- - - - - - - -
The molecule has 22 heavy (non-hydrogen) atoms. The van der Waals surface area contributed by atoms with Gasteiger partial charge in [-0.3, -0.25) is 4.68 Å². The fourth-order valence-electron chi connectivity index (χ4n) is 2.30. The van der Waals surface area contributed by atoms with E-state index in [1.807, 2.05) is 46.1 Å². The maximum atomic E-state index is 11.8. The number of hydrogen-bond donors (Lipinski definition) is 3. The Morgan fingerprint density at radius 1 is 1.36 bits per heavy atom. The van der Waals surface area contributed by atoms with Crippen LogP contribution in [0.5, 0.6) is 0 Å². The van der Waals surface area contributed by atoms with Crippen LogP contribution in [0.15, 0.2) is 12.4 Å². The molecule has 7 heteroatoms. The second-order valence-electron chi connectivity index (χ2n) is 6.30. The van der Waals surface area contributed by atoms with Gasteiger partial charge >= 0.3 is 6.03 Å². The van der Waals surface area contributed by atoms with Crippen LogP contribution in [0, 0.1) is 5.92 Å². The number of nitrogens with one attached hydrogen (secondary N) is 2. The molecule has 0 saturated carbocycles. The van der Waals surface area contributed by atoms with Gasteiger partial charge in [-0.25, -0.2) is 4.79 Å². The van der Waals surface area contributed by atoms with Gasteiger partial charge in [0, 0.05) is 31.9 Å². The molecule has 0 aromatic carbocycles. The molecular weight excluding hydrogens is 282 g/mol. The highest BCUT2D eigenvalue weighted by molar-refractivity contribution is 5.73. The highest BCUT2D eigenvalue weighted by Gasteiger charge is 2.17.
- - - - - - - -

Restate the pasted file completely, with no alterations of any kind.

The molecule has 22 heavy (non-hydrogen) atoms. The van der Waals surface area contributed by atoms with Gasteiger partial charge in [-0.3, -0.25) is 4.68 Å². The fourth-order valence-electron chi connectivity index (χ4n) is 2.30. The van der Waals surface area contributed by atoms with E-state index in [1.807, 2.05) is 46.1 Å². The maximum atomic E-state index is 11.8. The number of hydrogen-bond donors (Lipinski definition) is 3. The Morgan fingerprint density at radius 1 is 1.36 bits per heavy atom. The van der Waals surface area contributed by atoms with Crippen LogP contribution in [0.5, 0.6) is 0 Å². The van der Waals surface area contributed by atoms with Crippen LogP contribution in [0.15, 0.2) is 12.4 Å². The molecule has 7 heteroatoms. The second-order valence-electron chi connectivity index (χ2n) is 6.30. The van der Waals surface area contributed by atoms with Gasteiger partial charge >= 0.3 is 6.03 Å². The van der Waals surface area contributed by atoms with Crippen LogP contribution in [0, 0.1) is 5.92 Å². The number of nitrogens with one attached hydrogen (secondary N) is 2. The molecule has 0 saturated carbocycles. The van der Waals surface area contributed by atoms with Gasteiger partial charge in [-0.25, -0.2) is 4.79 Å². The van der Waals surface area contributed by atoms with Gasteiger partial charge in [0, 0.05) is 31.9 Å². The molecule has 0 aromatic carbocycles. The molecular weight excluding hydrogens is 282 g/mol. The highest BCUT2D eigenvalue weighted by molar-refractivity contribution is 5.73. The highest BCUT2D eigenvalue weighted by Gasteiger charge is 2.17.